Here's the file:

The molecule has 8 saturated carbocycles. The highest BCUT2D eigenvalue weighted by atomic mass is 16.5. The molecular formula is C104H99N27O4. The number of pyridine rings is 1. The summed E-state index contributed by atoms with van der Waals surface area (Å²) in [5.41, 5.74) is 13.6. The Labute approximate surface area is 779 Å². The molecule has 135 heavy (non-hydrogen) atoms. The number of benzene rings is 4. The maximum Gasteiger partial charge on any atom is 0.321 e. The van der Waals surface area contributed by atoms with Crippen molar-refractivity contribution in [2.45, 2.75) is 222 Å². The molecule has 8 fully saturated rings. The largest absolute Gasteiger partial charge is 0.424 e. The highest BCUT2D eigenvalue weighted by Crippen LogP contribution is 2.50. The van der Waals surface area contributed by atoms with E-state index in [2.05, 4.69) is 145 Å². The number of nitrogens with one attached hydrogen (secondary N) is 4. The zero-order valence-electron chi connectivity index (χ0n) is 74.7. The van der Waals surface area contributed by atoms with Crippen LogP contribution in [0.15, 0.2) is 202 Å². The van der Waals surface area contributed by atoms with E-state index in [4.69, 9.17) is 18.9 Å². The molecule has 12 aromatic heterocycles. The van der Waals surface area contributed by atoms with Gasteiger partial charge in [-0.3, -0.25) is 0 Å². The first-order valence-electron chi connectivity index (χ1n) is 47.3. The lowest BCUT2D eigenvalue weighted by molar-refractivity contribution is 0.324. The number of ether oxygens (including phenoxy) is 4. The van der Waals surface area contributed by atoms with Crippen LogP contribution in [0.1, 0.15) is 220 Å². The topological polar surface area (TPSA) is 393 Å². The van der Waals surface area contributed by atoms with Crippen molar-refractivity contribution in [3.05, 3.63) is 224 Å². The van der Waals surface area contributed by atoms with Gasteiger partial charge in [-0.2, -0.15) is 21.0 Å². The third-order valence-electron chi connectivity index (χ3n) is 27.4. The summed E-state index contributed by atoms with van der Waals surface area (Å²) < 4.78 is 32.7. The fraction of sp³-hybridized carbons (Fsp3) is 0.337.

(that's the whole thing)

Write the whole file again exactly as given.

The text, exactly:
The molecule has 8 saturated carbocycles. The highest BCUT2D eigenvalue weighted by atomic mass is 16.5. The molecular formula is C104H99N27O4. The number of pyridine rings is 1. The summed E-state index contributed by atoms with van der Waals surface area (Å²) in [5.41, 5.74) is 13.6. The Labute approximate surface area is 779 Å². The molecule has 135 heavy (non-hydrogen) atoms. The number of benzene rings is 4. The maximum Gasteiger partial charge on any atom is 0.321 e. The van der Waals surface area contributed by atoms with Crippen molar-refractivity contribution in [2.45, 2.75) is 222 Å². The molecule has 8 fully saturated rings. The largest absolute Gasteiger partial charge is 0.424 e. The highest BCUT2D eigenvalue weighted by Crippen LogP contribution is 2.50. The van der Waals surface area contributed by atoms with E-state index in [2.05, 4.69) is 145 Å². The number of nitrogens with one attached hydrogen (secondary N) is 4. The zero-order valence-electron chi connectivity index (χ0n) is 74.7. The van der Waals surface area contributed by atoms with Crippen LogP contribution in [0.15, 0.2) is 202 Å². The van der Waals surface area contributed by atoms with E-state index in [4.69, 9.17) is 18.9 Å². The molecule has 12 aromatic heterocycles. The van der Waals surface area contributed by atoms with Gasteiger partial charge in [-0.3, -0.25) is 0 Å². The first-order valence-electron chi connectivity index (χ1n) is 47.3. The lowest BCUT2D eigenvalue weighted by molar-refractivity contribution is 0.324. The number of ether oxygens (including phenoxy) is 4. The van der Waals surface area contributed by atoms with Crippen LogP contribution in [0.1, 0.15) is 220 Å². The topological polar surface area (TPSA) is 393 Å². The van der Waals surface area contributed by atoms with Crippen molar-refractivity contribution in [3.05, 3.63) is 224 Å². The van der Waals surface area contributed by atoms with Gasteiger partial charge in [-0.2, -0.15) is 21.0 Å². The third-order valence-electron chi connectivity index (χ3n) is 27.4. The summed E-state index contributed by atoms with van der Waals surface area (Å²) < 4.78 is 32.7. The fraction of sp³-hybridized carbons (Fsp3) is 0.337.